Meanwhile, the church’s finances were being impacted by the pandemic, just like most every other institution across the land. Along with countless other small enterprises, the church applied for federal support from the CARES Act. At the time of writing, according to Church Administrator Margaret Korosok-Bean, our application has been approved at a lower level than requested and the church is awaiting approximately $58,000 in much needed funding. Kosorok-Bean stated in an interview conducted on August 10, 2020 that major sources of income are in jeopardy. Members are continuing to honor their yearly pledges, but other sources of income, including annual rental fees from other organizations have been suspended. The ritual of passing the collection plate brought in $20,00 per year, but the church is $15,000 below this as this article is being written.

One of the critical discussions surrounding reductions in expenses was had by both staff and the Board of Trustees. The decision was made to retain all staff at their previous levels of employment, which was a requisite of obtaining the CARES Act funding, but also an important social justice act on the part of the church. Budgets for such programs as Religious Education and the Music Department have been cut, and the church is saving in utility costs (25% reduction).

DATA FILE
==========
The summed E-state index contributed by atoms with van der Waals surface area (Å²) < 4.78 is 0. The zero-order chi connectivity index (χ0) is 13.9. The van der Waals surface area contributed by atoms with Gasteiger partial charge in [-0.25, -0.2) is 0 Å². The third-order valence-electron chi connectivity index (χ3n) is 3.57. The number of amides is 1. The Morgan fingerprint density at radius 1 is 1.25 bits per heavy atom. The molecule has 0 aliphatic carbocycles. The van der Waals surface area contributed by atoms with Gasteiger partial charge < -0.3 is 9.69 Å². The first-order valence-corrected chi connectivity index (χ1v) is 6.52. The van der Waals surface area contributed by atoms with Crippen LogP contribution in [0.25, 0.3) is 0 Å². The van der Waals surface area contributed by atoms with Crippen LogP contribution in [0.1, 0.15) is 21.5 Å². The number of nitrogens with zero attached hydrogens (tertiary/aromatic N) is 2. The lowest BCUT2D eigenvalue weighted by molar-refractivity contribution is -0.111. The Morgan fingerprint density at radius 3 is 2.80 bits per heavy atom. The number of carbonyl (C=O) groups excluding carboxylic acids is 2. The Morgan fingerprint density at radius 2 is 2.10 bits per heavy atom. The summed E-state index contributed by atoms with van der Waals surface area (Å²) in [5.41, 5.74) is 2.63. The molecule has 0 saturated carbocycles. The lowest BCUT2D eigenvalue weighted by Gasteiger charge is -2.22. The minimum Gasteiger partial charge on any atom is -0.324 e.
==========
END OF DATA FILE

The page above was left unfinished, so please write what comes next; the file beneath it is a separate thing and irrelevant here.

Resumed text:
The three-year capital campaign, which kicked off in 2019 to raise $500,000 in funding to do much-needed repairs on the church has raised $406,000 at present. A new push to complete the last $94,000 will begin shortly, but there is an understanding that the economic shutdown that began in March 2020 has affected individual finances.

Amanda Esco, Director of Religious Education, was also interviewed on August 10, 2020. Esco described struggling with a “systemic societal fallout” occurring in the U.S. with the education of children. She emphasized that First Unitarian Church was following the guidelines of the Unitarian Universalist Association and the Salt Lake County School Districts in moving to an online model for children in the religious education program. Programs under her direction are adapting to the community’s needs with everyday activities designed to keep children involved. She stated that “everyone has different needs that are as different as families”, with flexibility and honoring people where they are as essential elements of religious education.